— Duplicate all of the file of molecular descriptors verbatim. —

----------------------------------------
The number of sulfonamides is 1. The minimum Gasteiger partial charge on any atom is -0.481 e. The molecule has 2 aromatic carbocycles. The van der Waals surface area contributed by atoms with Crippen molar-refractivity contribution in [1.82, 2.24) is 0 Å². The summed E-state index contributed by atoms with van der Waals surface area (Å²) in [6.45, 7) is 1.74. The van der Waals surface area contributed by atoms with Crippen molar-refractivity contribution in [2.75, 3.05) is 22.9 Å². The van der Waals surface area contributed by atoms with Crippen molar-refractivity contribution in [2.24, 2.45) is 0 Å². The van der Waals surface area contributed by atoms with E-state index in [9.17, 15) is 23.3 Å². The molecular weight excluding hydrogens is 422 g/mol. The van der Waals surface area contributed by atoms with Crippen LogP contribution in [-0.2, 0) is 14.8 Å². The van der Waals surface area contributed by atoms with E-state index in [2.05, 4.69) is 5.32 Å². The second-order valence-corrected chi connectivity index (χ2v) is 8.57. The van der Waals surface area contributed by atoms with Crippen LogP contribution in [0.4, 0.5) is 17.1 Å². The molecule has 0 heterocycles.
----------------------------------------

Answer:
The number of sulfonamides is 1. The minimum Gasteiger partial charge on any atom is -0.481 e. The molecule has 2 aromatic carbocycles. The van der Waals surface area contributed by atoms with Crippen molar-refractivity contribution in [1.82, 2.24) is 0 Å². The summed E-state index contributed by atoms with van der Waals surface area (Å²) in [6.45, 7) is 1.74. The van der Waals surface area contributed by atoms with Crippen molar-refractivity contribution in [2.75, 3.05) is 22.9 Å². The van der Waals surface area contributed by atoms with Crippen molar-refractivity contribution in [2.24, 2.45) is 0 Å². The van der Waals surface area contributed by atoms with E-state index in [9.17, 15) is 23.3 Å². The molecular weight excluding hydrogens is 422 g/mol. The van der Waals surface area contributed by atoms with Crippen LogP contribution in [-0.2, 0) is 14.8 Å². The van der Waals surface area contributed by atoms with E-state index in [2.05, 4.69) is 5.32 Å². The second-order valence-corrected chi connectivity index (χ2v) is 8.57. The van der Waals surface area contributed by atoms with Crippen LogP contribution in [0.4, 0.5) is 17.1 Å². The molecule has 0 heterocycles.